Russian Media Piracy in the Context of Censoring Practices
This paper suggests that media piracy in Russia is a cultural phenomenon caused largely by long-standing state ideological pressures. It also questions the common approach that considers the issue of piracy in economic or legal terms. In Russia, piracy historically concerns not only copyright issues but also censoring practices, and the sharing of pirated content is a socially acceptable remnant of Soviet times. This paper uses an institutional approach to show how anti-copyright state policy was used in the Soviet time to curtail the freedom of speech. Analysis of the new anti-piracy law reveals that current state policy intended to protect copyright may also be used to control content; moreover, this analysis concludes that the new policy is not likely to curb piracy.
A detailed transcript of the discussion of the performance of Yu.P. Lyubimov in the official state institution shows one of the stages of passing the theatrical performance through the Soviet censorship. The discussion is attended by: B. Pokarzhevsky, M. Miringof, and others (from the Mossovet); director of the theatre Yu. P. Lyubimov, historian of literature A. Anikst, philosopher V. Nazarov (from the theater).
In an article on Soviet propaganda during the Great Patriotic war, analyzes the reconstructive potential of the three documents of the Federal archives. The author is based on the principles of "the new history of propaganda": the multifunctionality of propaganda, the presence of a feedback mechanism, the complementarity of direct and indirect methods of propaganda, the differentiation of the propaganda on social and professional groups. Based on the analysis of the main complexes of archival documents, the conclusion about the specifics of Soviet war propaganda.
This paper investigates the relationship between the Russian government and mass media businesses. With the state ownership monopoly in the past, transitioning countries do not have evolutionary experience of enforcing corporate law, transparency or protecting minority shareholder rights, and balanced response to stakeholder interests. These represent formal valuable instruments of formal economy. We examine Russia’s recent developments in ownership structure in mass media industries based on insider information – semi-structured interviews with owners and/or top managers of mass media companies from Russian regions, capital cities, and also freelancers who are not affiliated with traditional media companies. With consensus to principles of democratic developments, the share of the state ownership and non-related businesses in Russia’s mass media capital decreased dramatically. Does it mean that mass media companies are becoming independent from the state and oligarchs? We argue that it is still far from being true, and informal pressures and controls over mass media have been developed and are widely used in Russia. We state that loyalty to state/municipal/regional powers (lobbying of their interests) helps these companies to compete against “independent” media. This erosion of principles of independence of mass media in Russia is the result of a corrupted governance model.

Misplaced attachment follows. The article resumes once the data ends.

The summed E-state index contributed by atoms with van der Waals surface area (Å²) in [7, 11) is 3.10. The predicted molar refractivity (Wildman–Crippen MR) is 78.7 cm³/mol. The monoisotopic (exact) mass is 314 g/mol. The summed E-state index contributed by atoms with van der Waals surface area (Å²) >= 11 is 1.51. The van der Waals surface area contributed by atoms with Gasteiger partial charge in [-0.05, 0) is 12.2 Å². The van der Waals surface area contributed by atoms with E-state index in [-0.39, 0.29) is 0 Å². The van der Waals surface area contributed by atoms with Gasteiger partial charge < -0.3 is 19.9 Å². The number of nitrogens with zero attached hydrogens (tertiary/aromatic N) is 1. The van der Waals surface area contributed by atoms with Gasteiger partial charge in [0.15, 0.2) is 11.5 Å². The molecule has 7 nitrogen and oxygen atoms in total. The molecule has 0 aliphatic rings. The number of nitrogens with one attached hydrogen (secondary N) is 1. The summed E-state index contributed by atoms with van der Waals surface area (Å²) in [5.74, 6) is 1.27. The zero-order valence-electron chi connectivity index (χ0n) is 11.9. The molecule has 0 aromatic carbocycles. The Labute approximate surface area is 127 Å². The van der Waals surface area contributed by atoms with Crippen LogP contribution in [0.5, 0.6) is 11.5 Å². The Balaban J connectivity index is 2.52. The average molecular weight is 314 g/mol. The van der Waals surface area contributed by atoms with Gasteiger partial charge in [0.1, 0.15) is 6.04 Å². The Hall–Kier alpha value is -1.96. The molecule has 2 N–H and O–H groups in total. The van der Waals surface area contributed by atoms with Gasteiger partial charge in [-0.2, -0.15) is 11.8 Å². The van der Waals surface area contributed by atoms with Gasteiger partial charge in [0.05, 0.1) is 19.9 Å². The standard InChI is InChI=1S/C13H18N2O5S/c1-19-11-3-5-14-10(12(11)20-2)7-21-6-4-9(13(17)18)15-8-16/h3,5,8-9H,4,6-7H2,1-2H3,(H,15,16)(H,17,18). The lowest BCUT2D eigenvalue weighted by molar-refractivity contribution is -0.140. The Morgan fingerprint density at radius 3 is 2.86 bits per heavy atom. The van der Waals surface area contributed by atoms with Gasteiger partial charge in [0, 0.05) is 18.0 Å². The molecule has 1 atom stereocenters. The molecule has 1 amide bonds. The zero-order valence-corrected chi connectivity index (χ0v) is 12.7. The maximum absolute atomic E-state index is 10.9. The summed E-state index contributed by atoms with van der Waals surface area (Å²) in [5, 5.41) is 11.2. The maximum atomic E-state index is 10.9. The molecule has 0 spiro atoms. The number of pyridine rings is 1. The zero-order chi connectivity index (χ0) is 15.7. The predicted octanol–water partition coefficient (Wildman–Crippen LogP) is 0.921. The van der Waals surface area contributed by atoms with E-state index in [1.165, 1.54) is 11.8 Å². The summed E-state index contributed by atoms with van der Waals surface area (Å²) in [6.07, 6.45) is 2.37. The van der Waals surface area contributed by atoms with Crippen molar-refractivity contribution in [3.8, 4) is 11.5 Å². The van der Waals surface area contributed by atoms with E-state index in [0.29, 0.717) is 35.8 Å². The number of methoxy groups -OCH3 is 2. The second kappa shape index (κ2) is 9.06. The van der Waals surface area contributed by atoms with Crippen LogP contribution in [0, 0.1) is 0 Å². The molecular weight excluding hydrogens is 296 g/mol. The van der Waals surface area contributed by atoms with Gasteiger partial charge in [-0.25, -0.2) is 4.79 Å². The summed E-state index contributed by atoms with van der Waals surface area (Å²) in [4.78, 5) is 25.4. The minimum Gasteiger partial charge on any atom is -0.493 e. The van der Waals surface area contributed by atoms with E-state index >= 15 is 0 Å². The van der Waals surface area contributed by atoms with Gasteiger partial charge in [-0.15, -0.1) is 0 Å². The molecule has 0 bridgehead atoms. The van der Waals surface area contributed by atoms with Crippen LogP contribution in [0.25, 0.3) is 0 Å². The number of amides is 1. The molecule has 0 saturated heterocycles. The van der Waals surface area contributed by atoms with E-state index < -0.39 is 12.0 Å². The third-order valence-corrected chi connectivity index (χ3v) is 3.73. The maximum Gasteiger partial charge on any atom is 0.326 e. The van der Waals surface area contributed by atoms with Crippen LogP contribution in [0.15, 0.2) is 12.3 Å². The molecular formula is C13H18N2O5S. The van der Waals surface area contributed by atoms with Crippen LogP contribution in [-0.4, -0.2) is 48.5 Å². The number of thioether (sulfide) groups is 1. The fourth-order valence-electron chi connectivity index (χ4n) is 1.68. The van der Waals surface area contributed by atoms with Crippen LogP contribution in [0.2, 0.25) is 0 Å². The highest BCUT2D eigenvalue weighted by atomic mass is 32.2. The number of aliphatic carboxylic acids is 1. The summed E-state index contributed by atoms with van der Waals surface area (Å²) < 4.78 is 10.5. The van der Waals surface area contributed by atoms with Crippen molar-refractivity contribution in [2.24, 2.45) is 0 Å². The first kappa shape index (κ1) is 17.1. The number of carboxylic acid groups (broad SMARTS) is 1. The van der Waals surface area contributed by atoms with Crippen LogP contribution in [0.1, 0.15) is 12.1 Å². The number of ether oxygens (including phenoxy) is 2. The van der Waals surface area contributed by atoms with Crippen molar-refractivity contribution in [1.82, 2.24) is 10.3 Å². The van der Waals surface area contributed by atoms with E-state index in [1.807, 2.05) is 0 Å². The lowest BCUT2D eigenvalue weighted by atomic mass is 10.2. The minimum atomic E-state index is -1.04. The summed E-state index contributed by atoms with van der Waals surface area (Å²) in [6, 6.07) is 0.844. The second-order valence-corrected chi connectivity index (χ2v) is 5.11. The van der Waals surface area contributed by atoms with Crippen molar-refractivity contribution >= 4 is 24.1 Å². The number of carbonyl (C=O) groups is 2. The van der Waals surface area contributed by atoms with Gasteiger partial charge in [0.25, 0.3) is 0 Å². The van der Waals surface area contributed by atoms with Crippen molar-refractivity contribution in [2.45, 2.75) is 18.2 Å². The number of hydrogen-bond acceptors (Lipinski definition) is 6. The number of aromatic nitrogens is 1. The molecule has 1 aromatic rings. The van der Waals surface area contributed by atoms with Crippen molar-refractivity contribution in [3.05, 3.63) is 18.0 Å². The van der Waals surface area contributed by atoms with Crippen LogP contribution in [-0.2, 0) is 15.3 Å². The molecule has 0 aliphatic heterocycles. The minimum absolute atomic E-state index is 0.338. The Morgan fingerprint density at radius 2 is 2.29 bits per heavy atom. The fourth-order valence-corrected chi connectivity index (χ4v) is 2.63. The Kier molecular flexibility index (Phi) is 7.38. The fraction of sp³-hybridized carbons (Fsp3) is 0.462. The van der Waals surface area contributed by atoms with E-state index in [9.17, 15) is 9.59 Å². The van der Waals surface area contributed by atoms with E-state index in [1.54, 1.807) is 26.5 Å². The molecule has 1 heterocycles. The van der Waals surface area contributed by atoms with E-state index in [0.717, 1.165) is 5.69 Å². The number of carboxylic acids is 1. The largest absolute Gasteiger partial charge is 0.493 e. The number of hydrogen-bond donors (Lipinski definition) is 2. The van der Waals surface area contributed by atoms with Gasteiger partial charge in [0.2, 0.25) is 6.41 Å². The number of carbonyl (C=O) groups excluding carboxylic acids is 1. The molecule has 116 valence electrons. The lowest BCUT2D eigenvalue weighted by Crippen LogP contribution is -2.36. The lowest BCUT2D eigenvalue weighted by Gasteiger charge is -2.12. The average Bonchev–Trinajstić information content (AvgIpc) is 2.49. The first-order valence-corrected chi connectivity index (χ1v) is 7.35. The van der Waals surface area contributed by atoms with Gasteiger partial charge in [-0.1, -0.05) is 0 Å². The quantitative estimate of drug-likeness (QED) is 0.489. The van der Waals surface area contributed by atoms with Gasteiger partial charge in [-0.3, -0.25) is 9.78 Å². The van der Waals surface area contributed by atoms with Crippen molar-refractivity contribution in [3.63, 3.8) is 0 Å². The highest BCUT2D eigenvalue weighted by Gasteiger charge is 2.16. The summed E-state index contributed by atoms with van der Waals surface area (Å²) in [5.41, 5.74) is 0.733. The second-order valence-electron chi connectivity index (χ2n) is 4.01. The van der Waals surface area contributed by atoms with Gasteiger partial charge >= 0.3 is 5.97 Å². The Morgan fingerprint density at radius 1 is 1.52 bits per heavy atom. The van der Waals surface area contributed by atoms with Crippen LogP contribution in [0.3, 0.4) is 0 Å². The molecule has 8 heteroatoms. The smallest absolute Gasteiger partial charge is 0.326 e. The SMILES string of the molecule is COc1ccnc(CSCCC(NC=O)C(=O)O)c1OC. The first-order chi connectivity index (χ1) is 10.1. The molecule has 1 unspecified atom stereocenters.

What is the theatre of the Soviet state? This is the theatre, forced to live on the State rules. Theatre, clamped in a vise of the censorship machine. Why prohibited performances? Not because that found in them something seditious... The state feared theatre. Afraid of the art of the original, unexpected, beyond, such as in the Theatre on Taganka. Reading censorship documents, one cannot understand how the theatre lived and put the new performances. Helped support of the audience.
Protocols discussions performances officials and unique Artistic Council of the theater , the letters to the head of state and senior officials, article theater, notes spectators and other documents tell about the bright fate of the Taganka. A significant part of the documents is published for the first time.
The idea of this paper appeared after the workshop on ‘Human Rights on the Internet: Legal Frames and Technological Implications’, organized by the Higher School of Economics on 7th Meeting of the Internet Governance Forum in Baku (Azerbaijan) on November 2012. This paper shows importance of the trilateral Internet Governance model in context of the example of governmental insufficiency to control the Internet.
Internet technologists contribute to the practical realization of human rights. First of all, they can improve effectiveness of existing institutions. Unfortunately in the same time Internet technologies give rise to new mechanisms of human rights violations. So we need to create new means, new technologies for human rights protection. We need new technological means, identification and classification of violations, based on predictive analytics. But to improve the situation, we should improve the existing means, and build new models of communication. Perhaps such models could be based on the concept of Web 2.0 and Web 3.0.